There are neighborhoods that require boards on the windows of a vacant house in order to keep vandals out. There are insurance companies and mortgage companies that require you to secure the property while it's vacant. I get that. But if there is anyway to leave the windows unobstructed - that's the way you should go. If you cannot - make it a point to tell every person that views the property that you are required to board the windows. Once you've made the room pretty and clean, they won't mind as much.
Look at the difference!
Another thing that can kill your profit are bars on the windows. You can reassure a potential buyer that your mortgage company or insurance company has required you to board the windows while the property is vacant, but there is no mortgage company or insurance company in the country that requires you to put security bars on the windows. So what this tells the viewer is that the last people who lived here were so afraid of the area that they invested in bars for their windows......not a good thing.
If you want, you can store the bars in the garage or basement or even the laundry room. Once the property is sold, if the owners feel a need, they can reinstall them but in the meantime the room looks light, bright and less like a prison cell.
Here is our last bedroom before and after shot. This room is small. It is also very very blue. This is just ugly and if I were viewing it, I would immediately begin counting how many coats of primer it is going to take (and how much that is going to cost) to cover this vibrant blue.
Now we see it with a neutral color, new ceiling fan and new carpet. While it's still a small bedroom, it's now a light, clean and bright bedroom in a neutral tone. Nice.
Everyone knows how important curb appeal is to a property. I consider the living room to be the curb appeal of the interior. If the exterior of the house is unappealing, no one wants to go inside. Likewise, if the first room you enter is unappealing, no one wants to see the rest of the house.
For every person in this world who loves red walls, there is another person who hates red walls. Maybe this wall color choice looked great when the previous owners had all their furnishings and decor in this room. But their stuff is now gone so what you are left with are blood red walls and the look just doesn't add value - at all.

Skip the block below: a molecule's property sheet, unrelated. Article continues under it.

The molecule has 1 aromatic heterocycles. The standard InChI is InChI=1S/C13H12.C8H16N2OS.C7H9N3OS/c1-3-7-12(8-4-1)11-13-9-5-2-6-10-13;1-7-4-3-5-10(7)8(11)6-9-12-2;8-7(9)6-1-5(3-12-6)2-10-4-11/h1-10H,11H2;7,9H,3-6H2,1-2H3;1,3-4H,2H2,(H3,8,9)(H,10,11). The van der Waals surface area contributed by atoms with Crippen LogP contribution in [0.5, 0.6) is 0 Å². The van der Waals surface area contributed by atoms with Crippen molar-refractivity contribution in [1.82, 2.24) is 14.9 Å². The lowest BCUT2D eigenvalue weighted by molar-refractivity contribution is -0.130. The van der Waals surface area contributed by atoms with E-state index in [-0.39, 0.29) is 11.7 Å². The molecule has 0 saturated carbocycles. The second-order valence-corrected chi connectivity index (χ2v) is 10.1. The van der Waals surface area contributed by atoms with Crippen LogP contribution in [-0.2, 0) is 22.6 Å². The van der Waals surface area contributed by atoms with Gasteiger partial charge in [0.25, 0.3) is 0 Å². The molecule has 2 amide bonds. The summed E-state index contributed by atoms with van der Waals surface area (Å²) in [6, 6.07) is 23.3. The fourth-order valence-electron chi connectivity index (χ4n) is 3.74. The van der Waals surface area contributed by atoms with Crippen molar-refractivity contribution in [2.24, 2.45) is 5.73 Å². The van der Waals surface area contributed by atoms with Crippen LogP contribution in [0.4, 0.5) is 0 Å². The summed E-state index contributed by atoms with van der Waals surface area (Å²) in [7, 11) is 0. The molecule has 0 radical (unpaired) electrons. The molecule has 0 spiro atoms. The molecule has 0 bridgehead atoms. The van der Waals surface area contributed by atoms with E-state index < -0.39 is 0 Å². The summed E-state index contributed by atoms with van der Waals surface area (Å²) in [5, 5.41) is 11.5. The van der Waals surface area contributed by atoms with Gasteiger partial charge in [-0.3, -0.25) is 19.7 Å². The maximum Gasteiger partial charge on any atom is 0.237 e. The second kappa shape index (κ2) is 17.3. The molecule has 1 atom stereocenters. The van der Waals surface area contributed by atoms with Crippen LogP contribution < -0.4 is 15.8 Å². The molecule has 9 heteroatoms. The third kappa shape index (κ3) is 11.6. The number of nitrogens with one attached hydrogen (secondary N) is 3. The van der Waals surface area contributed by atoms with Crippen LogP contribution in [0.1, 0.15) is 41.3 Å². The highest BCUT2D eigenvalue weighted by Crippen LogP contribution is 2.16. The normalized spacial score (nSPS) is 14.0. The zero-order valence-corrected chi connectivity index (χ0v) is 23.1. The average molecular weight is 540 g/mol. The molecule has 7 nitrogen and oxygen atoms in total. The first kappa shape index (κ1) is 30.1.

Any color saturated paint will, over time, dull and become dingy. It also accentuates any imperfection in the walls making them glaringly obvious.
Personally, I love color and loathe white or beige walls and/or ceilings. But I'm not going to live in that house - someone else will. That is the single most common mistake investors make when they redo a property. They design and color it according to their taste and wants forgetting that they aren't the ones who will ultimately live in the space. Neutral yet interesting is the always the way to go.
Let's see what this particular investor did to liven up this space.
Taking their cue from the stone around the fireplace, they went with brown tones which I think was a great idea. Before, the red on the walls made the stone appear dirty. Adding a brown toned neutral to the walls and then a richer brown to the fireplace, made the tiles appear to be there on purpose - not as an afterthought.
What about the living room in the picture below would ever make you want to move your couch in there and stay?
Now look at it below! It looks larger and so clean. I love it!
You will notice the dining room off the living room in both the above pictures. Let's get a closer look at that to see how they've transformed that room.
Someone put in a lot of time and effort in stenciling that wall. I'm sure it looked nice when the previous owners lived here. However, since the room is now empty, the floor tiles look dirty and the nice french doors are boarded up.....it's not a good look.
Much nicer!! Personally, I would have cleaned up the tiles and not laid carpet in this room but that's my personal preference. I abhor carpeting in the dining room, kitchen or bathrooms. Absolutely abhor it. However, the room looks really nice and inviting now.
I love all the DIY shows on TV. I spend the majority of my TV watching on these shows. But they can be extremely deceiving. They always show folks ripping everything to the studs and tossing out everything that was in the house and just starting with a clean slate. They give the impression that's the only way to properly rehab a house.
I think that is beyond misleading. If your kitchen or bathroom cabinets are in good shape, prime and paint them (including the interior) and add new hardware. You have just saved yourself thousands of dollars right there while achieving the same look. Don't have money in the budget to fix and/or refinish the hardwoods? Carpet is a great way to go. There are still a ton of folks out there who actually like carpet - or at least don't hate it. There are always remnant sales at every carpet store. If you dig, you can most assuredly find a remnant that will entirely cover a small bedroom for a fraction of the original price.
Again, work with what you have. You will never ever take a $20,000 house and make it look like a $200,000 house. Never. But, you can make a $20,000 house look like a $60,000 with just a lot of elbow grease, paint, light fixtures, hardware and carpet. You really can.